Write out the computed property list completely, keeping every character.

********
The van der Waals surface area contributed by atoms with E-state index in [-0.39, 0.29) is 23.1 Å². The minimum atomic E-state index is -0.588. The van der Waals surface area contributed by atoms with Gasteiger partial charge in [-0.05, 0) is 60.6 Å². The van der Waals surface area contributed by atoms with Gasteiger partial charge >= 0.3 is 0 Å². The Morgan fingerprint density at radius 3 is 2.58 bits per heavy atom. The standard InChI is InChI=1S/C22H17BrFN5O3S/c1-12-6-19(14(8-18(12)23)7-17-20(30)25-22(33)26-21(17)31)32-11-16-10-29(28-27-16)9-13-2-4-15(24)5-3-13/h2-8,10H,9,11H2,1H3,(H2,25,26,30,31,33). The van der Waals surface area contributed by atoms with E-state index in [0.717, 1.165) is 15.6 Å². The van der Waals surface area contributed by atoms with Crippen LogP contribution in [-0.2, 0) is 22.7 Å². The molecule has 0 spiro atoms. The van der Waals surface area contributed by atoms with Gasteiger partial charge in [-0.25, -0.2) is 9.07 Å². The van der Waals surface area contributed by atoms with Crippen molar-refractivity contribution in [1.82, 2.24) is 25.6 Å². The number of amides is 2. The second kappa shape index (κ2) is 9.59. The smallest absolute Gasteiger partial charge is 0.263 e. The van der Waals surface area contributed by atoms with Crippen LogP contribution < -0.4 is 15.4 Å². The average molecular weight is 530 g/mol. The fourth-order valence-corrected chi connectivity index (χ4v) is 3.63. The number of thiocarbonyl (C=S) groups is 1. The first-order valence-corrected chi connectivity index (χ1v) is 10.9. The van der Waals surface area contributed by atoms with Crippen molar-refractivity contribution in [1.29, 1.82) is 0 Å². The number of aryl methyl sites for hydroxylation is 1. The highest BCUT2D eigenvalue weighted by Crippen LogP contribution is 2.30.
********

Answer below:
The van der Waals surface area contributed by atoms with E-state index in [-0.39, 0.29) is 23.1 Å². The minimum atomic E-state index is -0.588. The van der Waals surface area contributed by atoms with Gasteiger partial charge in [-0.05, 0) is 60.6 Å². The van der Waals surface area contributed by atoms with Gasteiger partial charge >= 0.3 is 0 Å². The Morgan fingerprint density at radius 3 is 2.58 bits per heavy atom. The standard InChI is InChI=1S/C22H17BrFN5O3S/c1-12-6-19(14(8-18(12)23)7-17-20(30)25-22(33)26-21(17)31)32-11-16-10-29(28-27-16)9-13-2-4-15(24)5-3-13/h2-8,10H,9,11H2,1H3,(H2,25,26,30,31,33). The van der Waals surface area contributed by atoms with E-state index in [0.717, 1.165) is 15.6 Å². The van der Waals surface area contributed by atoms with Crippen LogP contribution in [-0.2, 0) is 22.7 Å². The molecule has 0 spiro atoms. The van der Waals surface area contributed by atoms with Gasteiger partial charge in [-0.25, -0.2) is 9.07 Å². The van der Waals surface area contributed by atoms with Crippen molar-refractivity contribution in [1.82, 2.24) is 25.6 Å². The number of amides is 2. The second kappa shape index (κ2) is 9.59. The smallest absolute Gasteiger partial charge is 0.263 e. The van der Waals surface area contributed by atoms with Crippen LogP contribution < -0.4 is 15.4 Å². The average molecular weight is 530 g/mol. The fourth-order valence-corrected chi connectivity index (χ4v) is 3.63. The number of thiocarbonyl (C=S) groups is 1. The first-order valence-corrected chi connectivity index (χ1v) is 10.9. The van der Waals surface area contributed by atoms with Crippen molar-refractivity contribution in [1.29, 1.82) is 0 Å². The number of aryl methyl sites for hydroxylation is 1. The highest BCUT2D eigenvalue weighted by Crippen LogP contribution is 2.30.